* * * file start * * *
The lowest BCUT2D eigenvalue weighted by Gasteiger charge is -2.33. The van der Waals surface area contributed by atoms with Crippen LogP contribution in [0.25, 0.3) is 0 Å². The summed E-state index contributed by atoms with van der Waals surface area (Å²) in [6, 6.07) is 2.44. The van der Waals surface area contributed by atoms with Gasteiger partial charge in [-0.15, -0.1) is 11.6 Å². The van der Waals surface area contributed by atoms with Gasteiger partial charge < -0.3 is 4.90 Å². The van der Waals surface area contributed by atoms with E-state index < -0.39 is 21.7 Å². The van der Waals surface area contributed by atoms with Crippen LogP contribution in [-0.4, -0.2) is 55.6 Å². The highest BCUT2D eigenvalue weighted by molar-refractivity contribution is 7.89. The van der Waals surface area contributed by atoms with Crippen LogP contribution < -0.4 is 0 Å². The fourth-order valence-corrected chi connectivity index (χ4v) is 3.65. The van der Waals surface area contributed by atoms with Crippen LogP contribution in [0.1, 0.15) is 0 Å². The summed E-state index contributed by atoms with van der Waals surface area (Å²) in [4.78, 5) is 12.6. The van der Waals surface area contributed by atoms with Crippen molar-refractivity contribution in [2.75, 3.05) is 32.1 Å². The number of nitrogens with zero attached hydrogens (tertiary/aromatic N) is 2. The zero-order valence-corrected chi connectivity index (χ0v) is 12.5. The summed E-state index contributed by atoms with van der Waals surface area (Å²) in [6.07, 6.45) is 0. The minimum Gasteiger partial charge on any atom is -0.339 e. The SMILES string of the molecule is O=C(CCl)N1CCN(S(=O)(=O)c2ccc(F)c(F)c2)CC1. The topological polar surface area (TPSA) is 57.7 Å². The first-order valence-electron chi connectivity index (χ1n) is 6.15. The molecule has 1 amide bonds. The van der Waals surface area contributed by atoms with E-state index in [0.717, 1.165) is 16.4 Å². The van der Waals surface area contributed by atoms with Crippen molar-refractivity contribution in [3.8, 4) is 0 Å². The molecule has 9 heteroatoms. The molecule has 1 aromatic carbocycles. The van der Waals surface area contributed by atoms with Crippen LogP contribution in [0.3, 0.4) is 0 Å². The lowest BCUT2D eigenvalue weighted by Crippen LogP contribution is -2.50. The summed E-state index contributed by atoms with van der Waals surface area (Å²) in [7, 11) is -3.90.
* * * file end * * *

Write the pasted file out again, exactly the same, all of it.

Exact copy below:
The lowest BCUT2D eigenvalue weighted by Gasteiger charge is -2.33. The van der Waals surface area contributed by atoms with Crippen LogP contribution in [0.25, 0.3) is 0 Å². The summed E-state index contributed by atoms with van der Waals surface area (Å²) in [6, 6.07) is 2.44. The van der Waals surface area contributed by atoms with Gasteiger partial charge in [-0.15, -0.1) is 11.6 Å². The van der Waals surface area contributed by atoms with Gasteiger partial charge < -0.3 is 4.90 Å². The van der Waals surface area contributed by atoms with E-state index < -0.39 is 21.7 Å². The van der Waals surface area contributed by atoms with Crippen LogP contribution in [-0.4, -0.2) is 55.6 Å². The highest BCUT2D eigenvalue weighted by molar-refractivity contribution is 7.89. The van der Waals surface area contributed by atoms with Crippen LogP contribution < -0.4 is 0 Å². The fourth-order valence-corrected chi connectivity index (χ4v) is 3.65. The van der Waals surface area contributed by atoms with Crippen LogP contribution in [0.1, 0.15) is 0 Å². The summed E-state index contributed by atoms with van der Waals surface area (Å²) in [4.78, 5) is 12.6. The van der Waals surface area contributed by atoms with Crippen molar-refractivity contribution in [2.75, 3.05) is 32.1 Å². The number of nitrogens with zero attached hydrogens (tertiary/aromatic N) is 2. The zero-order valence-corrected chi connectivity index (χ0v) is 12.5. The summed E-state index contributed by atoms with van der Waals surface area (Å²) in [6.07, 6.45) is 0. The minimum Gasteiger partial charge on any atom is -0.339 e. The SMILES string of the molecule is O=C(CCl)N1CCN(S(=O)(=O)c2ccc(F)c(F)c2)CC1. The topological polar surface area (TPSA) is 57.7 Å². The first-order valence-electron chi connectivity index (χ1n) is 6.15. The molecule has 1 amide bonds. The van der Waals surface area contributed by atoms with E-state index in [0.717, 1.165) is 16.4 Å². The van der Waals surface area contributed by atoms with Crippen molar-refractivity contribution in [3.8, 4) is 0 Å². The molecule has 9 heteroatoms. The molecule has 1 aromatic carbocycles. The van der Waals surface area contributed by atoms with Crippen LogP contribution in [0.3, 0.4) is 0 Å². The lowest BCUT2D eigenvalue weighted by Crippen LogP contribution is -2.50. The summed E-state index contributed by atoms with van der Waals surface area (Å²) in [7, 11) is -3.90.